Reviewed by Megan Hutchins
I knew I had to read The Shifter when I heard about the magic. Healing powers with a dark side? That's not something I'd seen before. Janice Hardy didn't disappoint.
Poor Nya, the girl with the gift, ended up in one wrenching, no-good-solution problem after another. Nya's also our first-person narrator and her entertaining voice hooked me on the first page. Despite her war-orphan history, Nya's brimming with optimism -- sometimes too much of it as she devises reckless plans to save the thing that matters most: her sister.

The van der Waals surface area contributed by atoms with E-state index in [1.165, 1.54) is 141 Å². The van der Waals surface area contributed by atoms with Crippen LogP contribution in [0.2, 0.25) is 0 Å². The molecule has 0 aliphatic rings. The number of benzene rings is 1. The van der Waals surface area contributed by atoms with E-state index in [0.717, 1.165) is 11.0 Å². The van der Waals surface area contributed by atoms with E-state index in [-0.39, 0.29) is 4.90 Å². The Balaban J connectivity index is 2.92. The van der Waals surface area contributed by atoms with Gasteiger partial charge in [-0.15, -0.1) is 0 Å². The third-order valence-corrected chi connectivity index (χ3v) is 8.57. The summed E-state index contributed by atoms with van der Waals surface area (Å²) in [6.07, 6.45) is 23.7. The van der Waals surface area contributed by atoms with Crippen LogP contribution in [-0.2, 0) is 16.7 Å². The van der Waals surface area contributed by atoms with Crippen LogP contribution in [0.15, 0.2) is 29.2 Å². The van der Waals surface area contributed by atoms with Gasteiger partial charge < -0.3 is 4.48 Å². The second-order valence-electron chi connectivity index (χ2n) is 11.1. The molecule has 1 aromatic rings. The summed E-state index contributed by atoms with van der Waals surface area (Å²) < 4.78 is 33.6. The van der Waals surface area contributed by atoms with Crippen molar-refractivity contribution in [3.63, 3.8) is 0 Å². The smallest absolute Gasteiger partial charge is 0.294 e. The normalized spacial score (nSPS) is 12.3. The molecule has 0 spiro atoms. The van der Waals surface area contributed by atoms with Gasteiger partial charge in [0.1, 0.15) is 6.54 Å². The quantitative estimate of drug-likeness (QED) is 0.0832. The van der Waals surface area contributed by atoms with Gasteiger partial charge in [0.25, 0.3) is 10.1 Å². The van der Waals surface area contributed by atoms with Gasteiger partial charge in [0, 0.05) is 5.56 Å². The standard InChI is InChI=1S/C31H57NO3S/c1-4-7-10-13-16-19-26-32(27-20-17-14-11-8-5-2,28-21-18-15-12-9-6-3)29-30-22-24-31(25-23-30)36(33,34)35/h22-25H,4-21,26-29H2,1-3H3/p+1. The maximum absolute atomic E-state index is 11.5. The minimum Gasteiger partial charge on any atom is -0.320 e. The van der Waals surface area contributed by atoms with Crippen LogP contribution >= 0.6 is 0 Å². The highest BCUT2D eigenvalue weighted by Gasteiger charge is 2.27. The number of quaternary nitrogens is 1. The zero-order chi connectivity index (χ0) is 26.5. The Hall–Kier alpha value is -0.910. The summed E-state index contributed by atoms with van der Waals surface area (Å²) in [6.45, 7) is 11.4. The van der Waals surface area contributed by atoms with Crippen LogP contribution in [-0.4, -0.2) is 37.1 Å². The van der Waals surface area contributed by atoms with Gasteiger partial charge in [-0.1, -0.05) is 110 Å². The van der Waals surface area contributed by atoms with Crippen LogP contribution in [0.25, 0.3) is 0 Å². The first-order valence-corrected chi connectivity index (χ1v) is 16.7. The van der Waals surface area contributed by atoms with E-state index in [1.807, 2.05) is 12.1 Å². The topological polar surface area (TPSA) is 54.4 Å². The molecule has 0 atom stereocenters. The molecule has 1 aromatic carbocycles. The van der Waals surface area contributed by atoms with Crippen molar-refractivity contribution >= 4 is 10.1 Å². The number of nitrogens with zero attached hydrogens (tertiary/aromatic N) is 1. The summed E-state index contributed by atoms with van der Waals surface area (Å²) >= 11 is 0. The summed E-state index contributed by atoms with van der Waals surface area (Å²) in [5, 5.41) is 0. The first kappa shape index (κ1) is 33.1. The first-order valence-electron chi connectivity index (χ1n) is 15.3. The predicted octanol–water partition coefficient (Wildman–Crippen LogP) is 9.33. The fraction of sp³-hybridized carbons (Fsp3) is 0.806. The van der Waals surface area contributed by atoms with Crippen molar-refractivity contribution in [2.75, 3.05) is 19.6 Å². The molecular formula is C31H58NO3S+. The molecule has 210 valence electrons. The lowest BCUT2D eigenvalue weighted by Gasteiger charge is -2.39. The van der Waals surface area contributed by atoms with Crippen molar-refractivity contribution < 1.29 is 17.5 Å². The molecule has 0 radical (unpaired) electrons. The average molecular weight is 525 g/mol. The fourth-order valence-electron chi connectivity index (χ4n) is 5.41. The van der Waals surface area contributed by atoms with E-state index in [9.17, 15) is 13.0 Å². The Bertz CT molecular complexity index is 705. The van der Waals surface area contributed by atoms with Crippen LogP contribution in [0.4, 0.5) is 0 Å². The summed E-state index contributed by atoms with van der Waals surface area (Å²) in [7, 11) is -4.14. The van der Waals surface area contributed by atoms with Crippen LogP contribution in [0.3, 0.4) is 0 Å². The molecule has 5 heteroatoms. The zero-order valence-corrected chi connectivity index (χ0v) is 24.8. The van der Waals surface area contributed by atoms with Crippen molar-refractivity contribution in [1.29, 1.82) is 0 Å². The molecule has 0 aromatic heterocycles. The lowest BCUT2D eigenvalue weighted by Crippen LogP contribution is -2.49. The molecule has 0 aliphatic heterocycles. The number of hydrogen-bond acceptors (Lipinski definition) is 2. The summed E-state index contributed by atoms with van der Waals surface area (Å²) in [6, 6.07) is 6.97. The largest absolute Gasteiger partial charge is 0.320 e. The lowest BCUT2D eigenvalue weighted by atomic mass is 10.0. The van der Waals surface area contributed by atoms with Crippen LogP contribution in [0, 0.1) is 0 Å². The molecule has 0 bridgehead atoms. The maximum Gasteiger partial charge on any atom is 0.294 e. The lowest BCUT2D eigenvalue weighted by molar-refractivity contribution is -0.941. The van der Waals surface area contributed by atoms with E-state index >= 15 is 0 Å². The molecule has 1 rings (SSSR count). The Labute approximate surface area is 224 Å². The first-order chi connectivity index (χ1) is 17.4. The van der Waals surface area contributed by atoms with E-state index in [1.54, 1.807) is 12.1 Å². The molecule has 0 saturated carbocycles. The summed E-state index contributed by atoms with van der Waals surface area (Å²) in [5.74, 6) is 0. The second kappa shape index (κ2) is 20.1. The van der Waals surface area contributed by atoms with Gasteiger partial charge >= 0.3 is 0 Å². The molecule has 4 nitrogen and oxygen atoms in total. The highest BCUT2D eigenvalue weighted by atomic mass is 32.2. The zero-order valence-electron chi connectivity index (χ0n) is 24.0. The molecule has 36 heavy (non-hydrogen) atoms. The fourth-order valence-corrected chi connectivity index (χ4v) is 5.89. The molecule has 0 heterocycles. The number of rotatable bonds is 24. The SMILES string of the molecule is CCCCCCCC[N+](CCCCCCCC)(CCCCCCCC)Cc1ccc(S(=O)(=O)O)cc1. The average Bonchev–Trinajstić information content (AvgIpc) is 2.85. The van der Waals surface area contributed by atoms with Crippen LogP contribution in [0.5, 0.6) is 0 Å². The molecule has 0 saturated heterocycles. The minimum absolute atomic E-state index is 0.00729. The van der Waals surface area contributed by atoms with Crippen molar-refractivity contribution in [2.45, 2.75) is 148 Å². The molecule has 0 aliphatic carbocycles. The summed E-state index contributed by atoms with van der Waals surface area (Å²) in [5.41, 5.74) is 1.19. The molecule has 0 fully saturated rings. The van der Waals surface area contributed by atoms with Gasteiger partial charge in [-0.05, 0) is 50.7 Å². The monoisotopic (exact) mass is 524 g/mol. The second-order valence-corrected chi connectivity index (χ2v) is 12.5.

The plot dives forward in this book, with boatloads of twists to keep the reader guessing, worrying, and turning pages. The setting is beautiful -- a tropical city spread over a lake -- but the author masterfully sneaks these descriptive tidbits and the history of the war in as we go.
For any reluctant young reader who doesn't like "the boring parts," they're in luck. This book doesn't have any. I'm still biting my nails for the last book of this trilogy, Darkfall, to come out. The second book, Blue Fire, exceeded expectation by both upping the stakes and pulling a cool twist on a magic I thought I'd figured out.
Thoroughly enjoyable reading for middle grade on up.
Market: Middle Grade Fiction
Mature Themes: War, death, inflicting pain, ends versus means.